With reports of more slaughter by Syrian forces of peaceful protesters Tuesday, it's become clear that the United States and other nations must vigorously oppose these massacres and those who order them.
It's more difficult for the United States to lobby Syria than, say, Egypt or Tunisia, because presidential dictator Bashar al-Assad, like the father he succeeded, uses bad relations with the West to gain popularity and credibility with his people. Syria is a linchpin for anti-American factions, most notably Iran, Hamas and Hezbollah in Lebanon. The nation is also fragmented culturally, and for the past 40 years many have viewed the dictatorship as more stable than what would likely follow revolution.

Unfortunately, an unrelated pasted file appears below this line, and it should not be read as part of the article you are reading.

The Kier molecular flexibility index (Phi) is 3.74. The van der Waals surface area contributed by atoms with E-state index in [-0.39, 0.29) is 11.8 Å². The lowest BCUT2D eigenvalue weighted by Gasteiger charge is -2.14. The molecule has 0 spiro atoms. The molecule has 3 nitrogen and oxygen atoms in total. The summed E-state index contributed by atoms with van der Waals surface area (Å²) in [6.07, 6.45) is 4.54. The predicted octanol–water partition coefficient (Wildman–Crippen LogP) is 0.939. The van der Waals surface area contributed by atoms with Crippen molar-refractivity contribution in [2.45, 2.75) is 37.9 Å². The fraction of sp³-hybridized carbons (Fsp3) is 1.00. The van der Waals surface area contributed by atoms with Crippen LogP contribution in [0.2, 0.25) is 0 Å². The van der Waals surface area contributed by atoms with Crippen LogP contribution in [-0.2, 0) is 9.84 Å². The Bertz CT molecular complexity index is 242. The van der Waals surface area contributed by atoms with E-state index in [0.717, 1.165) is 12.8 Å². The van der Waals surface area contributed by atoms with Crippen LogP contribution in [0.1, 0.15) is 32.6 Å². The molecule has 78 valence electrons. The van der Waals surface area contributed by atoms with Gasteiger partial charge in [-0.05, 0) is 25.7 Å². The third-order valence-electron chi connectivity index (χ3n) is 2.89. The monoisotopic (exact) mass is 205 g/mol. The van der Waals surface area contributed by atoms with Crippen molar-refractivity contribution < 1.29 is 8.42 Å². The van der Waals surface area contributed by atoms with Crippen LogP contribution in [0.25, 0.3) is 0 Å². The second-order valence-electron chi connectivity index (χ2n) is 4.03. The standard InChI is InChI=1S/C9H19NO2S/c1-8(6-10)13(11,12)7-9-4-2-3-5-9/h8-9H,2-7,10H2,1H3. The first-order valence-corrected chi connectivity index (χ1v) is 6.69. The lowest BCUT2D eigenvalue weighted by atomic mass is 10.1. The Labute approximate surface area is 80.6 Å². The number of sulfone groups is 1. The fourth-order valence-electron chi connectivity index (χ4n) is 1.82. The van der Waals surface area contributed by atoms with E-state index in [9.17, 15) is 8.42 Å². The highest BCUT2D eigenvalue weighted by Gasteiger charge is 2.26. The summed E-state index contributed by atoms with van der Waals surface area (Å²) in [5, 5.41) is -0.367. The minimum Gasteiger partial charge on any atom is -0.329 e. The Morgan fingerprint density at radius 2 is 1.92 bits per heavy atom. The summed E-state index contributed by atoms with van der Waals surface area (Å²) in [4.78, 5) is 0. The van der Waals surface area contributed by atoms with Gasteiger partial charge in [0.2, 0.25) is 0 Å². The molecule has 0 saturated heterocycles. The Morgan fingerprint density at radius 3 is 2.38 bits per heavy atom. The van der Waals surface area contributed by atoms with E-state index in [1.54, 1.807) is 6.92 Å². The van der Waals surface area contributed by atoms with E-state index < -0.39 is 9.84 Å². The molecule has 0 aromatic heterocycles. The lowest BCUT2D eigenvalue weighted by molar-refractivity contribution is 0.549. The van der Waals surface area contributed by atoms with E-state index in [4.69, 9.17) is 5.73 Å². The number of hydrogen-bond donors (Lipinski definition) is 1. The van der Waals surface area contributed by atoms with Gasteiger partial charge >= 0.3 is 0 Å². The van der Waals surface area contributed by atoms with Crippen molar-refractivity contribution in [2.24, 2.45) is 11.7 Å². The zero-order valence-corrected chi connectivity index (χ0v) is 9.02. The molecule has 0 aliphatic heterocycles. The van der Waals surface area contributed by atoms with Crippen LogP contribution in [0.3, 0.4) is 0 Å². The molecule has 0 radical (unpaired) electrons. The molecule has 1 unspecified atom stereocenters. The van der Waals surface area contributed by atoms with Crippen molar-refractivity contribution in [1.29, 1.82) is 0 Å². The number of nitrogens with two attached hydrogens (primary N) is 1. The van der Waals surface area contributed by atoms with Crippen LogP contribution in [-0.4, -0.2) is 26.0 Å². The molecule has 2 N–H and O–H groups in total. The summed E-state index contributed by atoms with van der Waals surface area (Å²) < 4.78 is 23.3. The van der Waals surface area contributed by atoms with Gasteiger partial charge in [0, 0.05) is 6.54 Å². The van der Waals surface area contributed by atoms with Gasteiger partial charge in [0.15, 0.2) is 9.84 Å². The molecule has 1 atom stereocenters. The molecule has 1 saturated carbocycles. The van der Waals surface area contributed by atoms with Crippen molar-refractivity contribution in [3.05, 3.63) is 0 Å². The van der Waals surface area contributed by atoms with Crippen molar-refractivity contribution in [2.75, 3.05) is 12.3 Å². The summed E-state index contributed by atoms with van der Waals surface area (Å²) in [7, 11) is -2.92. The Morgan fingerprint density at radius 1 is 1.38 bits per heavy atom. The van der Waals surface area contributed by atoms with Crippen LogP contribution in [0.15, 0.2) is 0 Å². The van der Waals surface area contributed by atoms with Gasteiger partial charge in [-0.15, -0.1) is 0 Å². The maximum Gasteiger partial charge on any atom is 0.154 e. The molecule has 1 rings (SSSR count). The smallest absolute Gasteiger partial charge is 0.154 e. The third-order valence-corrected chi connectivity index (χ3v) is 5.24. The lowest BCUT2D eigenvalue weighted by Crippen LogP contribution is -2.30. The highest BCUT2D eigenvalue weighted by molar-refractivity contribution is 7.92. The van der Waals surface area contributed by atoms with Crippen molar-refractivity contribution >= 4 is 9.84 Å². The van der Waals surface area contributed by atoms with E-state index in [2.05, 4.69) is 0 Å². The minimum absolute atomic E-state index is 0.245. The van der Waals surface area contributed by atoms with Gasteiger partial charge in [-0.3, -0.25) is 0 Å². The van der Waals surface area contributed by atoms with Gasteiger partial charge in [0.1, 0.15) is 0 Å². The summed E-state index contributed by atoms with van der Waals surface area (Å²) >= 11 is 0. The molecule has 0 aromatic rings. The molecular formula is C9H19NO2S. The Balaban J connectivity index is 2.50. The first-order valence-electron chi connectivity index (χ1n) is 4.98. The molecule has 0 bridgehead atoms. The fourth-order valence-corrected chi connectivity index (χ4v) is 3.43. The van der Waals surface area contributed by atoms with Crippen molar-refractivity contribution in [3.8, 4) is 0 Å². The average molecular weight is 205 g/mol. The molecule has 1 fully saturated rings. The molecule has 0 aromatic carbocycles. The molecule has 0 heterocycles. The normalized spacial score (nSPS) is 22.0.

Because of that stability, and because the al-Assads have opposed Islamic fundamentalists, Western governments are entranced with the idea of stronger relations with Syria. Such efforts haven't borne much fruit because of the tactics of the Syrian government, which have included the slaughter of thousands of its own people, the destabilization of Lebanon, and the demonization of Israel and the United States. Now, peacefully protesting citizens are being met with official massacres, foreign journalists are barred, and the government is trying to censor and deny access to the Internet.
Syria's leadership must understand these brutal acts won't go unnoticed -- or, in terms of diplomacy and economic sanctions, unpunished -- if they continue. That's all we can do right now, and that's what we should do.